2. Republicans have clearly won the debate over domestic discretionary spending and will get genuine cuts. This doesn’t really solve any underlying fiscal problems since domestic discretionary spending is only about 15 percent of the budget. So long as they get the direction of domestic spending pointing in the right direction (downward in absolute terms) the precise magnitude of the cuts isn’t that important. At some point, calling for more cuts is going to be a political liability with just about everyone since a fair number of popular, necessary-in-some-form services like courts, food inspection, air traffic control, and interstate highways are in the domestic discretionary budget.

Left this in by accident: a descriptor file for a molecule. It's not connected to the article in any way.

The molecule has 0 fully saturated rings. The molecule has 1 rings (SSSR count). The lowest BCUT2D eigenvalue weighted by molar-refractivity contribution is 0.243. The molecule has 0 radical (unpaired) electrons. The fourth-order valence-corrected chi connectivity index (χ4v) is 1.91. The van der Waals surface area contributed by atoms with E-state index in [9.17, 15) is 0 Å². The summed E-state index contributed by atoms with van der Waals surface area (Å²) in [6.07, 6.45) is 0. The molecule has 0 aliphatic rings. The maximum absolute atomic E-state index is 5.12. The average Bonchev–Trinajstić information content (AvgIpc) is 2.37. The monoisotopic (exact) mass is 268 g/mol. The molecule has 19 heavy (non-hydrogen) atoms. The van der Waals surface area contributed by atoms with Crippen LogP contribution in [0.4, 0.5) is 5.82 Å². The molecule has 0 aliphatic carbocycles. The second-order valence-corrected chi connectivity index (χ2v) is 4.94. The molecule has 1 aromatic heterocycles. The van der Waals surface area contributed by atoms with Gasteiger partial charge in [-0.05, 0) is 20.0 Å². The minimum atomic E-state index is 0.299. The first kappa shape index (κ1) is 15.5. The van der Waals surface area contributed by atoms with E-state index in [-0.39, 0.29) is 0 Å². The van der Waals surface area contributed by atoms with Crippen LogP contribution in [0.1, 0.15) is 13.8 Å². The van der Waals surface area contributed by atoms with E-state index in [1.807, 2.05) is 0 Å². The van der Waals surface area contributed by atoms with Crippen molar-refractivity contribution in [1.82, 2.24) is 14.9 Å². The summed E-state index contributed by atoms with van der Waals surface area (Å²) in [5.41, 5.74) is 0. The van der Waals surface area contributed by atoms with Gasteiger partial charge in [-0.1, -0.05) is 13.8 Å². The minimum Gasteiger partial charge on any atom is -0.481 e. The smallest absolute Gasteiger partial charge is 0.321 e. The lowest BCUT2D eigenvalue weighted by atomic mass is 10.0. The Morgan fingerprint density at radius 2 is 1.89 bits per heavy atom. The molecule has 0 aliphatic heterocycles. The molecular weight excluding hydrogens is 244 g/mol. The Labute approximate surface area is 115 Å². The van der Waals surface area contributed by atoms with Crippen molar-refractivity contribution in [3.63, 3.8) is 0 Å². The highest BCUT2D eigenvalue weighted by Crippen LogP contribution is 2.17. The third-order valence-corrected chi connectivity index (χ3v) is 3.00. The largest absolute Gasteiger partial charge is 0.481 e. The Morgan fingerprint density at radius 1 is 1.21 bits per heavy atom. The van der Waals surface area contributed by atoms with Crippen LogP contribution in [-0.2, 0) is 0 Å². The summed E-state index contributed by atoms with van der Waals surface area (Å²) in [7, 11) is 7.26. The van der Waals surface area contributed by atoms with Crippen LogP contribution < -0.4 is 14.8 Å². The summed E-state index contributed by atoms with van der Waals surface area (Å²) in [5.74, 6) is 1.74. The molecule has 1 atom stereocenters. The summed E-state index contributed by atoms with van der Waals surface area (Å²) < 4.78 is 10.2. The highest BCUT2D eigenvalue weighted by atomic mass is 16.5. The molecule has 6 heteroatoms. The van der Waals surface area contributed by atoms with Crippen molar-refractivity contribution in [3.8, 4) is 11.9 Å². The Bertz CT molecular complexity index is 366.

3. If Republicans actually want to make a fiscal difference, they should agree to a longer-term continuing resolution or budget that might even throw a few bones to the Democrats. This will let energetic new GOP members turn their attention to the far more pressing issue of reforming the budget-busting defense and entitlement programs.